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Re: Rebellious son, and Matthew 18

Post by jaydam » Sat Dec 19, 2015 2:09 am

I am sorry for what you are going through, and I speak as one who was such a son. My parents walked a hard road until I was 31. They saw me sleeping around, doing drugs, partying, etc.

It is difficult when they are at an age where you cannot kick them out. Once I was old enough though, my parents told me I had to go. However, they did so in a loving way. They let me know that just as I had become my own man and could live as I wanted, they were their own and could live as they wanted as well, which meant not facilitating my lifestyle. They did not give me money very often, but if I was short financially they would do something like take me grocery shopping.

They made it so that I could never question their love for me, no matter how much I had come to hate them and what they stood for.

Having been one of those children, I cannot say there was one thing my parents did that worked for me or one thing that didn't except that, unknown to me, they prayed daily and fasted together one day of the week for almost 2 decades before I turned around. And my turn around did not involve them. Until I turned around I would say that we were essentially estranged.

Two things I might do:

1. If you haven't already - Sit your son down, tell him the obvious, that there is tension in the house, acknowledge that it is not fun for either of you, and ask him what he wants, where he sees himself going, what kind of relationship he wants to have with his family, etc. Don't react in the moment to anything, my dad and mom became reactive and it caused more issues. Just take it in, thank him, and tell him you would like to think about what he had to say, and where to go. Then walk away and consider everything he said, and how you can turn it into a positive.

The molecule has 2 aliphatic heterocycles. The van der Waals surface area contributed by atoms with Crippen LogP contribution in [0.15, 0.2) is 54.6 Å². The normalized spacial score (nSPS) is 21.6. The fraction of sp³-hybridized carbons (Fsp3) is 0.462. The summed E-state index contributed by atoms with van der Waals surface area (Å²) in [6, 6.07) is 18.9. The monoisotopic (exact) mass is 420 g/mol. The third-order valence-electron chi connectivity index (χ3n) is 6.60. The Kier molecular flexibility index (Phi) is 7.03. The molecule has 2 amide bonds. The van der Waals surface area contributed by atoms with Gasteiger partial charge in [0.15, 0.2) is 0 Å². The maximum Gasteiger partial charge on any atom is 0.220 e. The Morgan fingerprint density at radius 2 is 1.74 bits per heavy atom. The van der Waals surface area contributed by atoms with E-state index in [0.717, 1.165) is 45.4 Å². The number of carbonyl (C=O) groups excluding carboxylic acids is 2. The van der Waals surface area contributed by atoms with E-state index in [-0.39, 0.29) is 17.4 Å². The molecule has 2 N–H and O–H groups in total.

2. See where he is in his religious beliefs, and maybe even help him to explore if needed so that he can own his beliefs. God has no grandchildren. Each person must become their own direct child of God, they cannot inherit a lineage.

But the main thing is never give him a reason to doubt your love, no matter how much it might feel he hates it right now.

Edit, completely forgot about your passage. I do not think it is appropriate for a child whom you ultimately cannot cut ties off with yet, because the ultimate weight of the process cannot be brought to bear if need be. If he was a legal adult, so he could be treated as such, then it might be different.

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Re: Rebellious son, and Matthew 18

Post by crgfstr1 » Sat Dec 19, 2015 9:26 am

That is indeed troubling and I am glad that you are sharing this here. I have a little one on the way and I heard Steve mention a good book on parenting. I purchased it recently and I am in the process of reading it. I am wondering if you have read it and if so how many parenting techniques you use from it.